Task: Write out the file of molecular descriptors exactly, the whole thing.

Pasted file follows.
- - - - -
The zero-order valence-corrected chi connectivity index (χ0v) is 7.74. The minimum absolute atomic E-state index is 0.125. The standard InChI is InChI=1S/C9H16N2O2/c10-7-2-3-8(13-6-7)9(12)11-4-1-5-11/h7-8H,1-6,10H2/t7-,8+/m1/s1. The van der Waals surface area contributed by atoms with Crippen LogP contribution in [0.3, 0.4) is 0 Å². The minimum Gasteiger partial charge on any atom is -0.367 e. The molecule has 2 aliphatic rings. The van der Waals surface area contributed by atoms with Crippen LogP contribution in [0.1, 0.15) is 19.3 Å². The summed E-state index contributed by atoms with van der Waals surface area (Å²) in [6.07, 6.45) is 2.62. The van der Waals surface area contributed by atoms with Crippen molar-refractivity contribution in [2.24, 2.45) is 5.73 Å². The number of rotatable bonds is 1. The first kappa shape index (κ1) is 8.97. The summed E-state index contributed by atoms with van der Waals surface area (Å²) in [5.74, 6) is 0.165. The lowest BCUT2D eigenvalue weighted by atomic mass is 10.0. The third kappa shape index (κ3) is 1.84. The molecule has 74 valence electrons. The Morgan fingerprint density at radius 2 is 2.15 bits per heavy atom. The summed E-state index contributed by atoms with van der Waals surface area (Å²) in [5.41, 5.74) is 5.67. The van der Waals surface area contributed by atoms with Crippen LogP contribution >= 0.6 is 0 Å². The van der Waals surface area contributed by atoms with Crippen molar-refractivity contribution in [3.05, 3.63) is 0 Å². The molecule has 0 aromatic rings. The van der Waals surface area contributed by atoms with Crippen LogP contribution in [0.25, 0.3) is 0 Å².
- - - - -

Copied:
The zero-order valence-corrected chi connectivity index (χ0v) is 7.74. The minimum absolute atomic E-state index is 0.125. The standard InChI is InChI=1S/C9H16N2O2/c10-7-2-3-8(13-6-7)9(12)11-4-1-5-11/h7-8H,1-6,10H2/t7-,8+/m1/s1. The van der Waals surface area contributed by atoms with Crippen LogP contribution in [0.3, 0.4) is 0 Å². The minimum Gasteiger partial charge on any atom is -0.367 e. The molecule has 2 aliphatic rings. The van der Waals surface area contributed by atoms with Crippen LogP contribution in [0.1, 0.15) is 19.3 Å². The summed E-state index contributed by atoms with van der Waals surface area (Å²) in [6.07, 6.45) is 2.62. The van der Waals surface area contributed by atoms with Crippen molar-refractivity contribution in [2.24, 2.45) is 5.73 Å². The number of rotatable bonds is 1. The first kappa shape index (κ1) is 8.97. The summed E-state index contributed by atoms with van der Waals surface area (Å²) in [5.74, 6) is 0.165. The lowest BCUT2D eigenvalue weighted by atomic mass is 10.0. The third kappa shape index (κ3) is 1.84. The molecule has 74 valence electrons. The Morgan fingerprint density at radius 2 is 2.15 bits per heavy atom. The summed E-state index contributed by atoms with van der Waals surface area (Å²) in [5.41, 5.74) is 5.67. The van der Waals surface area contributed by atoms with Crippen LogP contribution >= 0.6 is 0 Å². The van der Waals surface area contributed by atoms with Crippen molar-refractivity contribution in [3.05, 3.63) is 0 Å². The molecule has 0 aromatic rings. The van der Waals surface area contributed by atoms with Crippen LogP contribution in [0.25, 0.3) is 0 Å².